By Steev Riccardo
Webster - When you first hear that there is a police officer stationed at Bartlett High School, the immediate response usually is, “Oh, they must have a lot of trouble over there.” In actuality, having a police officer at the high school prevents trouble and gives kids a whole new way of looking at police and the benefits of having them around.
After the shooting at Columbine in April 1999, many schools decided that it would be better to have more security around, and Bartlett High School was one of those.
The Town of Webster received a three-year grant from the state’s Department of Criminal Justice in 2001 to help kick off the program, and it has been immensely successful ever since.
Officer Brian Barnes, who has since moved to Seattle, Washington, where he still serves, was the first police officer assigned to the school system and seeing that the idea was a good one, Chief of Police Timothy Bent became a big proponent of the program.
“When the job opened up six years ago Chief Bent interviewed several officers and eventually I was given the job,” said Officer Cindy Johnson, who grew up in Webster and has been with the department for ten years, and now serves as the school’s resource officer.
“Chief Bent believes wholeheartedly in the program because it has bridged a gap between the kids and law enforcement and it allows them to see police in a different light and they now know that they can trust the police.”
Although there are similarities between wearing a police uniform in a high school and on the streets, it is still a much different type of assignment for Johnson
“It’s a multi-faceted position. We do hall checks; we have a fantastic video surveillance system that I monitor. I deal with different incidents that come up, like bullying if it gets to police level, any kind of assault and battery, fights, and threats of fights. It’s different every day.”
The officer also deals with truancy issues that sometimes involve going to a student’s house and picking kids up and bringing them to the school.
She also works with CHINS (Child in Need of Services), which is for students who are habitual offenders. “When we have a CHINS, it goes to the courts and a probation officer becomes involved, so we have to have good communications with the courts as well,” she said.
Johnson is also a sexual assault investigator “Because I am in the school, the kids feel comfortable because I am a female and they see me every day. I get quite a few disclosures and work closely with guidance. We work well together.”
There was a time when a child would be neglected or abused at home and had no place to turn. Johnson offers kids an outlet that they can go to for help.
“If I hear about abuse taking place at home I immediately call DCF (Department of Children and Families) and have them come over. There have been situations where students are afraid to go home and once they report it they become even more afraid to go home because they know there are going to be consequences.”
DCF initially makes sure that the child is going to be safe by being moved to a relative’s home or emergency foster placement. Then there will be charges. Officer Johnson has charged parents in the past for assault and battery and neglect. This is something that is addressed immediately.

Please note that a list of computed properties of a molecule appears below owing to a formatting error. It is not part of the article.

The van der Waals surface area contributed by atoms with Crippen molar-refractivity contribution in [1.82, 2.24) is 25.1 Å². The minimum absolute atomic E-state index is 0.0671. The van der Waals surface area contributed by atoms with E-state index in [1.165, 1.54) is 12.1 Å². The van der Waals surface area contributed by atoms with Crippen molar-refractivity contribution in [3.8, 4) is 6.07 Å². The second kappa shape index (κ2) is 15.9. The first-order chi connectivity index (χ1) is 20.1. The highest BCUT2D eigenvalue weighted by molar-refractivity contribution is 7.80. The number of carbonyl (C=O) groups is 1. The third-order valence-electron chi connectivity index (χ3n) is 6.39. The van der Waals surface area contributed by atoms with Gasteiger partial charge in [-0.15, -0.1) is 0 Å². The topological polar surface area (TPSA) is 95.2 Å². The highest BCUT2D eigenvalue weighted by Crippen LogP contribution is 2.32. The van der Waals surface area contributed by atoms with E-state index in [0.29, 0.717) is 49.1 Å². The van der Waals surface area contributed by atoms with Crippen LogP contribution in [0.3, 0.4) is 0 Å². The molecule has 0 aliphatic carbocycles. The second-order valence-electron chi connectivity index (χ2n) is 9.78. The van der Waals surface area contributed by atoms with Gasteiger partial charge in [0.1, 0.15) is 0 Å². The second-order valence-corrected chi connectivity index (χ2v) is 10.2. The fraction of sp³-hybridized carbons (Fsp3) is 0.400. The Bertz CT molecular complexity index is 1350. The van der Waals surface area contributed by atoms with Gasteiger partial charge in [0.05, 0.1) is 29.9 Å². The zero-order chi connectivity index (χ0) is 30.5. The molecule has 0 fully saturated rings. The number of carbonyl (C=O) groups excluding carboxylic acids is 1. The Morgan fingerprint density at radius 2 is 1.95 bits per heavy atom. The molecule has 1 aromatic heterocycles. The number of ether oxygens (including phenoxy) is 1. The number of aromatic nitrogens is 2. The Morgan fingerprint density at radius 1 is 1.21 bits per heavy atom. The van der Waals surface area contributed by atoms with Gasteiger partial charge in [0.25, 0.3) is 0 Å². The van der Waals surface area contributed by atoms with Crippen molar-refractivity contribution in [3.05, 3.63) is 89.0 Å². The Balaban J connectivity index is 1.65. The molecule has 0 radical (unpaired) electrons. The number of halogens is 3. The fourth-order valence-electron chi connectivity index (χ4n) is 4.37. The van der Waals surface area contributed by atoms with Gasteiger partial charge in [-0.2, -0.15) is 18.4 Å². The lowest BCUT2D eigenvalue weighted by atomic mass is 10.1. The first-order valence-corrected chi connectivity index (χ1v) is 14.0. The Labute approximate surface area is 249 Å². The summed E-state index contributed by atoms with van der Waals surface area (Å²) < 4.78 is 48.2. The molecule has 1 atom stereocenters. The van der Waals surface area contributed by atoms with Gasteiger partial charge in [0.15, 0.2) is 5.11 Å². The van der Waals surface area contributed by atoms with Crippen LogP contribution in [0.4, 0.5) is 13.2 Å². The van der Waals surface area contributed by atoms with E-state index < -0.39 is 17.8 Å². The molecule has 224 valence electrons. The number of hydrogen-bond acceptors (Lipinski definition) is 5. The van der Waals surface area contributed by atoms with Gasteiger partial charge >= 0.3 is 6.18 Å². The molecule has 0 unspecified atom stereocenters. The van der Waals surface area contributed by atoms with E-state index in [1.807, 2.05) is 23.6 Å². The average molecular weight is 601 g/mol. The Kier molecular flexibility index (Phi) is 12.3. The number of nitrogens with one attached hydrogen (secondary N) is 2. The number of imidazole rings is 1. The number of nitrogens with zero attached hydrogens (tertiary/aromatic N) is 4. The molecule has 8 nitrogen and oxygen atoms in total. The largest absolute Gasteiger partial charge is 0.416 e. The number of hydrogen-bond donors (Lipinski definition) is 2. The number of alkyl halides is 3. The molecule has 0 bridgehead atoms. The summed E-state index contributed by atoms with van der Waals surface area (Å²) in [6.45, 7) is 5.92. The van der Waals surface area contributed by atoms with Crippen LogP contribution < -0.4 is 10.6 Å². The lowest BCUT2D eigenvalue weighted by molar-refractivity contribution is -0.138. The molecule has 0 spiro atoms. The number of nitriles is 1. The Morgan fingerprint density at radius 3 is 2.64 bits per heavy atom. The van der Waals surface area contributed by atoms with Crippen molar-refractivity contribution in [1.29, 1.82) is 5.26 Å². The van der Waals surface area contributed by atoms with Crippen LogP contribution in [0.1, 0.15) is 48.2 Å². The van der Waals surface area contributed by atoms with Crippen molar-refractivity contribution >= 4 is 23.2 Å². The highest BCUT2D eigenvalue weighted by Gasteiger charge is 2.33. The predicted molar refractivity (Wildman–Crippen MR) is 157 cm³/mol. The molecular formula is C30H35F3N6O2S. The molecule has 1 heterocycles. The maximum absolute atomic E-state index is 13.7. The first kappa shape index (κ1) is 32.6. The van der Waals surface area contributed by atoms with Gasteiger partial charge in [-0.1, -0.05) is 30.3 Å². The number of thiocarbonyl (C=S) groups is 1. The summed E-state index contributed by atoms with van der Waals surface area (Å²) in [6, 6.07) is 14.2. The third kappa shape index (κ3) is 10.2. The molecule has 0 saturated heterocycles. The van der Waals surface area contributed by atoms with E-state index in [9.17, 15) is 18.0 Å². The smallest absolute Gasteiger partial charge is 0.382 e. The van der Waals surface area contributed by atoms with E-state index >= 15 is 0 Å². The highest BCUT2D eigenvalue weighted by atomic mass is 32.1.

“Because we have a good rapport with the school guidance counselors, when they hear about it, they usually bring me into it, and on the other hand, if a student comes to me all upset, I will bring the guidance counselor in with the child’s permission. We try to keep everything as confidential as possible.”
While interviewing Johnson, a situation came up where a parent called the school looking for her child who hadn’t come home the night before, and it turned out that the child was in school.
Having Officer Johnson at the school every day has helped nearly eliminate what used to be a big problem: drugs on campus.
“The kids know that school property is subject to search and that includes the school parking lot. Kids have told me that no one is stupid enough to bring drugs on campus. There may be some, but it is not rampant,” she said.
Once a year the K-9’s are brought into the school and they do searches of the building. “Only one time in the last few years have they found any drugs in the building and it was a small bag of marijuana, so that is a positive.”
Of course, it is impossible to stop kids from using drugs outside of school. “We have kids come to school stoned. Just yesterday we had somebody, and he was suspended for ten days because of it. I know kids who go to school here are using drugs, but that is after school or on the weekends. Prescription meds are also an issue.”
“The kids who I know to have had drug interactions outside the school, I have had discussions with them one on one to let them know not to dare bring them into the school, so we have established that,” she said.
Teacher Ryan Renauld, who also serves as Assistant Principal at times, thinks the program is working. “I think it helps us in those certain special situations where legal matters need to be addressed. Having that influence here is great.” said Renault.
“I work quite closely with Officer Johnson. She is a very positive influence in the building for the kids and the staff,” he said.
This is a great program and gives kids a whole new way to see the police and work with them. And Officer Cindy Johnson has proved to be the perfect woman for the job.
- Wednesday, 29 February 2012
- Posted in Categories: : News